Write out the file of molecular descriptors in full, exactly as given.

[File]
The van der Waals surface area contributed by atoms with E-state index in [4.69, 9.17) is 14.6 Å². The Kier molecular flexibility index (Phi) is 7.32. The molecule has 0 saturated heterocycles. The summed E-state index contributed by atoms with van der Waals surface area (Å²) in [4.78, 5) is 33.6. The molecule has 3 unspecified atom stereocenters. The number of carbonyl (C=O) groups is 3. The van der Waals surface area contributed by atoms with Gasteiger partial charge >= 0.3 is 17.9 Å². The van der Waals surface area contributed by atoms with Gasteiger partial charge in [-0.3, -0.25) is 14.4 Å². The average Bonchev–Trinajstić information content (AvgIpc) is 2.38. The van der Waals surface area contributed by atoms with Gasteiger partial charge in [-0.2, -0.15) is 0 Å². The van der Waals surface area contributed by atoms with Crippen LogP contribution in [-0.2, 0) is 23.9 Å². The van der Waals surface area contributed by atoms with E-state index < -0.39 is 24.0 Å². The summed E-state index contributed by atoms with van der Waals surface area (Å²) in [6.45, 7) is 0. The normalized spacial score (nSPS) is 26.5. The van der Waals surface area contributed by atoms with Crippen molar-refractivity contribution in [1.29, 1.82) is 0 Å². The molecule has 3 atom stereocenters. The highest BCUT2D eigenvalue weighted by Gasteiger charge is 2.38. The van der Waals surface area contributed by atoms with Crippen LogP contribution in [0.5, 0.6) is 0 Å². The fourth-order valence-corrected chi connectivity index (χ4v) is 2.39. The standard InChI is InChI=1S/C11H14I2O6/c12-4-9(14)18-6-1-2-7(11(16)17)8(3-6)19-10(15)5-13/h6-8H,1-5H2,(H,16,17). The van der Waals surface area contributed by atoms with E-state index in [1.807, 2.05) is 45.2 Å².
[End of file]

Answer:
The van der Waals surface area contributed by atoms with E-state index in [4.69, 9.17) is 14.6 Å². The Kier molecular flexibility index (Phi) is 7.32. The molecule has 0 saturated heterocycles. The summed E-state index contributed by atoms with van der Waals surface area (Å²) in [4.78, 5) is 33.6. The molecule has 3 unspecified atom stereocenters. The number of carbonyl (C=O) groups is 3. The van der Waals surface area contributed by atoms with Gasteiger partial charge >= 0.3 is 17.9 Å². The van der Waals surface area contributed by atoms with Gasteiger partial charge in [-0.3, -0.25) is 14.4 Å². The average Bonchev–Trinajstić information content (AvgIpc) is 2.38. The van der Waals surface area contributed by atoms with Gasteiger partial charge in [-0.2, -0.15) is 0 Å². The van der Waals surface area contributed by atoms with Crippen LogP contribution in [-0.2, 0) is 23.9 Å². The van der Waals surface area contributed by atoms with E-state index < -0.39 is 24.0 Å². The summed E-state index contributed by atoms with van der Waals surface area (Å²) in [6.45, 7) is 0. The normalized spacial score (nSPS) is 26.5. The van der Waals surface area contributed by atoms with Crippen molar-refractivity contribution in [1.29, 1.82) is 0 Å². The molecule has 3 atom stereocenters. The highest BCUT2D eigenvalue weighted by Gasteiger charge is 2.38. The van der Waals surface area contributed by atoms with Crippen LogP contribution in [0.5, 0.6) is 0 Å². The fourth-order valence-corrected chi connectivity index (χ4v) is 2.39. The standard InChI is InChI=1S/C11H14I2O6/c12-4-9(14)18-6-1-2-7(11(16)17)8(3-6)19-10(15)5-13/h6-8H,1-5H2,(H,16,17). The van der Waals surface area contributed by atoms with E-state index in [1.807, 2.05) is 45.2 Å².